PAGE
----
This mat chat builds on the “patience muscle” by reinforcing by waiting to be called on, they demonstrate patience.

RELATED ARTICLE: SHARING: this month’s life skill 

For our Core Program: ages 7-9, a typical mat chat looks like this:

“Let’s try a quick game to help you practice being patient with bullies:”

Explain to the children that bullies are only successful with people that are impatient. If you have patience, then the bully will not win. If you are impatient, and lose your temper, then the bully wins.

Teach the students how to have patience with bullies by giving them a great response to bullies comments. For example, tell them to pretend there is a “window” between you and a bully and you can only see the bully, but you can’t hear him (her).

Pick one student to stand up. Call the student a very silly name, or say something silly about their hair. The student will demonstrate patience by saying “window” and holding their hand by their ear each time the bully tries to make an insulting comment.

Finishing the mat chat: “I want everyone to practice patience this week. For example: if someone tries to test your patience by calling you a name or making a rude face, remember what we practiced. By demonstrating patience when others try to annoy you, you are showing them that you are strong. This includes your siblings!”

For this age group of 7-9, bullying is a common issue. In our classes, we work on the life skills needed to overcome bullies. One of those skills is patience or not losing your temper because someone said something mean or silly to you.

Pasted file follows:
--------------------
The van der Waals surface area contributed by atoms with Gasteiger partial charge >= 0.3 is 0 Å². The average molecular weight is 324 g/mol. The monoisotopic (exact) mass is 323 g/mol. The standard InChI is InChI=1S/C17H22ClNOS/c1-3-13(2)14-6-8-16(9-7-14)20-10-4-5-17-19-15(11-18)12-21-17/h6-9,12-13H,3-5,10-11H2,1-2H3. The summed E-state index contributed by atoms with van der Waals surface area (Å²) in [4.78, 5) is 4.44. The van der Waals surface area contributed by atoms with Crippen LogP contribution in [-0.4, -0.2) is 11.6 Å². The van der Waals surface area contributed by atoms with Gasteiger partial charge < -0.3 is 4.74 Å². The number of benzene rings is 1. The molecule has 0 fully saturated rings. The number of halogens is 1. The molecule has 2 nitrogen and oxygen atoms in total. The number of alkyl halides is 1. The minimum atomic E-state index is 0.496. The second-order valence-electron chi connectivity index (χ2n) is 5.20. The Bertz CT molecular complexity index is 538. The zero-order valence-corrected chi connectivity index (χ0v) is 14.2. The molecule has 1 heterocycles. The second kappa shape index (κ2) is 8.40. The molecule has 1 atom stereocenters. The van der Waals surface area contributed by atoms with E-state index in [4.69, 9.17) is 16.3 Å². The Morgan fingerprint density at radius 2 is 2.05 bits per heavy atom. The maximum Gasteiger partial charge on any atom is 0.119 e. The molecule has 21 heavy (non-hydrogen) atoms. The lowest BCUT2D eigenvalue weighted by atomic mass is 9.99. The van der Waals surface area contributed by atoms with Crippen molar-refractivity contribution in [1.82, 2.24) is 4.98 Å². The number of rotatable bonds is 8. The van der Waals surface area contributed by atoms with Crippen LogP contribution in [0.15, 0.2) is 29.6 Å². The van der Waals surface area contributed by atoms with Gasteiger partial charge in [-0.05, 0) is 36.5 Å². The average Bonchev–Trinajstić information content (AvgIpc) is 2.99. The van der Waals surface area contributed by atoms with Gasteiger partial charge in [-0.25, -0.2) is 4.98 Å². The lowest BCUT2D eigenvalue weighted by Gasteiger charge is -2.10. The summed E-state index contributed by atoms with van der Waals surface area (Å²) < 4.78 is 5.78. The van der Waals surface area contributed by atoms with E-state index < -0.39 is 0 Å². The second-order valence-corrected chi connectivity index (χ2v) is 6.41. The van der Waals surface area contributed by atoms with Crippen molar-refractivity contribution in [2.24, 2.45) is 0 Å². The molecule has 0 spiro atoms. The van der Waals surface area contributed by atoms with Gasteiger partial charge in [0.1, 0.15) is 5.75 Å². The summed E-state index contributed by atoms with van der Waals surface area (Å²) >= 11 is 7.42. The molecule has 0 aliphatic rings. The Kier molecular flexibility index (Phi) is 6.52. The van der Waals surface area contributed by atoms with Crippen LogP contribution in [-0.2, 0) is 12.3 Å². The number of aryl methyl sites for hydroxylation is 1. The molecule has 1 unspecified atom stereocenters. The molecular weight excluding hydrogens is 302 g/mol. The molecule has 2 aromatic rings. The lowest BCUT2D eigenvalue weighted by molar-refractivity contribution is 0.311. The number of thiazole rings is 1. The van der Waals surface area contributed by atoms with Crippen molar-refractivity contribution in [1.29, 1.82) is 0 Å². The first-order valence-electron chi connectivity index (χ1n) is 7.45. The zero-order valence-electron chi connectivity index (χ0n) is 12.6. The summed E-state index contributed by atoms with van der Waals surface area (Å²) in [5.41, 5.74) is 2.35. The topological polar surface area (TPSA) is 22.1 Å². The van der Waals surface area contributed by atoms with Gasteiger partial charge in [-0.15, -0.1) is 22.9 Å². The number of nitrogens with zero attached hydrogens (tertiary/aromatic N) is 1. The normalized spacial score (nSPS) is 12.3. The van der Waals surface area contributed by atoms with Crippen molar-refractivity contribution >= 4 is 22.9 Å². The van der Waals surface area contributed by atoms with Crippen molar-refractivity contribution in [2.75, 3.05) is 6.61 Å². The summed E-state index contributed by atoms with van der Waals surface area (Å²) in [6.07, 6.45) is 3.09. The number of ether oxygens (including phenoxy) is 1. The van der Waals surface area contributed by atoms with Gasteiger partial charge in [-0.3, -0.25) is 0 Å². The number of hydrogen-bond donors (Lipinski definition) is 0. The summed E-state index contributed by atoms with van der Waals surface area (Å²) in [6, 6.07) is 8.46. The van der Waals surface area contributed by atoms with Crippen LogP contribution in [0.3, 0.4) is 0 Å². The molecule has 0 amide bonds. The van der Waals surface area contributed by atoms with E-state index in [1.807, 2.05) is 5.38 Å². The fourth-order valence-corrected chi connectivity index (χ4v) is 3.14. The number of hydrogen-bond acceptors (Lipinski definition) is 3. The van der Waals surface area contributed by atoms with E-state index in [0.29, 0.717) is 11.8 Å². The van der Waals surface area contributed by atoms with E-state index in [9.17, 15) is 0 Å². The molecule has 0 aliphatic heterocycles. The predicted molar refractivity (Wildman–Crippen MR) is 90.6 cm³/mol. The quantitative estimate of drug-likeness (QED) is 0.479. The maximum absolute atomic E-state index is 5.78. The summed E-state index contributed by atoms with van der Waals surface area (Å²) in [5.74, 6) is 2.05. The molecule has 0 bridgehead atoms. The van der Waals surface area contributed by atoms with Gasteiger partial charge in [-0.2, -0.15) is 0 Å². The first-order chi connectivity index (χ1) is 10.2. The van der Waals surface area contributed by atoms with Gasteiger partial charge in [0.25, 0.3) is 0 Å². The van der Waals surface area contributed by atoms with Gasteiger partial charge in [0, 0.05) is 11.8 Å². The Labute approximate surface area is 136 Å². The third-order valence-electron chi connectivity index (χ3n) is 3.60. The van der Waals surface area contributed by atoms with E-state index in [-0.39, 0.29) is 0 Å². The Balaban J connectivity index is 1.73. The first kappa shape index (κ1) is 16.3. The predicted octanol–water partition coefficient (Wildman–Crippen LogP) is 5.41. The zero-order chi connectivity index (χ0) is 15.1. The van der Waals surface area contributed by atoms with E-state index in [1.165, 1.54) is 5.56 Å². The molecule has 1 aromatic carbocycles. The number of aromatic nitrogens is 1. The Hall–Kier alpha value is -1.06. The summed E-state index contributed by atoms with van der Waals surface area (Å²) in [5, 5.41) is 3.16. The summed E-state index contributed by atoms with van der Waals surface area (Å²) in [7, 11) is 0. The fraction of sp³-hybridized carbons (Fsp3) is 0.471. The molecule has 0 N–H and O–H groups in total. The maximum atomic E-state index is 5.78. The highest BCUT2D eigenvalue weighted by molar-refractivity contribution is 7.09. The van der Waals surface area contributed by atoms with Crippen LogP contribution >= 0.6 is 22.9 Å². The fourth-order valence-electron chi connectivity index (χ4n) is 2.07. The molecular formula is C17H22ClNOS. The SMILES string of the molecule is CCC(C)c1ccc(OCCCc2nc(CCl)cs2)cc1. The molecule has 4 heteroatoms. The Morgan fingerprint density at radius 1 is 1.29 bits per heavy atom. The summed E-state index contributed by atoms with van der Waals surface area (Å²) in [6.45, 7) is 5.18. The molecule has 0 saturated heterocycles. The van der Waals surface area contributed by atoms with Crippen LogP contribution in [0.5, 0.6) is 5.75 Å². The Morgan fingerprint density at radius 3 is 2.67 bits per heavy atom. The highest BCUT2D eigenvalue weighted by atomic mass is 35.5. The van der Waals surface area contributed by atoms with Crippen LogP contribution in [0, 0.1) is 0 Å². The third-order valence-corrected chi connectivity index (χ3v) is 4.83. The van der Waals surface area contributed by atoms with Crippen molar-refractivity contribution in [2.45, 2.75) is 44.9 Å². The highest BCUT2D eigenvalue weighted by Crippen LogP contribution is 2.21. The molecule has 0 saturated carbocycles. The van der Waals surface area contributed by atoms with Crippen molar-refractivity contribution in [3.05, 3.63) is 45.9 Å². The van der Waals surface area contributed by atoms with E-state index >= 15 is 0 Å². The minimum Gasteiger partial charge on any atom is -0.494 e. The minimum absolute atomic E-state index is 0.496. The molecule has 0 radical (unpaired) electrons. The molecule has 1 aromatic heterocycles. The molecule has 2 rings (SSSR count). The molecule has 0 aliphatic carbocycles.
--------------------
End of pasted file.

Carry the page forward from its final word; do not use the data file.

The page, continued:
RELATED ARTICLE: Six Tips to Deal with a Bully

For our Extreme Program: ages 10-14, a mat chat would go like this:

“Let’s try a quiz to see if you have patience:” Questions:

  1. You have a five-page book report that is due in a month. Which example below best describes you, and is that example the best form of patience?
  2. You set goals to accomplish by reading the book the first week, writing a rough draft the second week, re-writing the draft the third week, and then editing and perfecting the report the week it is due.
  3. You wait until the last week to read the book and write the report. (This may seem like patience because you are waiting, but in fact it is the exact opposite because you are missing out on valuable time to re-work your report so that it is the best it can be.)
  4. You have a big belt testing coming up next month. Which example below best describes you, and is that example the best form of patience?
  5. You make a list of the areas you need to practice most and then you practice on them first. You ask questions and arrange for additional training on the areas that you do not fully understand. As testing gets closer, you run through everything over and over again so that you perfect your knowledge and skills.
  6. You wait and practice the day of testing so that everything is fresh in your head. (This may seem like patience because you wait until the last-minute to practice, but in fact it is the exact opposite because you are missing out on valuable time to perfect your knowledge and skills.) 

Finishing the mat chat: “I want everyone to practice patience this week. For example: plant a tree at home; start a savings account; or buy a book with a lot of chapters to read. As you progress, you will build even more patience which is a very important characteristic to have.”

By the early teenage years, American Family Martial Arts, hopes our students have been working on their patience muscle. At this age of 10-14, that is reinforcing their perseverance and learning to plan in advance and not wait until the last minute for things.

RELATED ARTICLES: How Karate Builds Character in Young Adults
Benefits of Martial Arts for Teens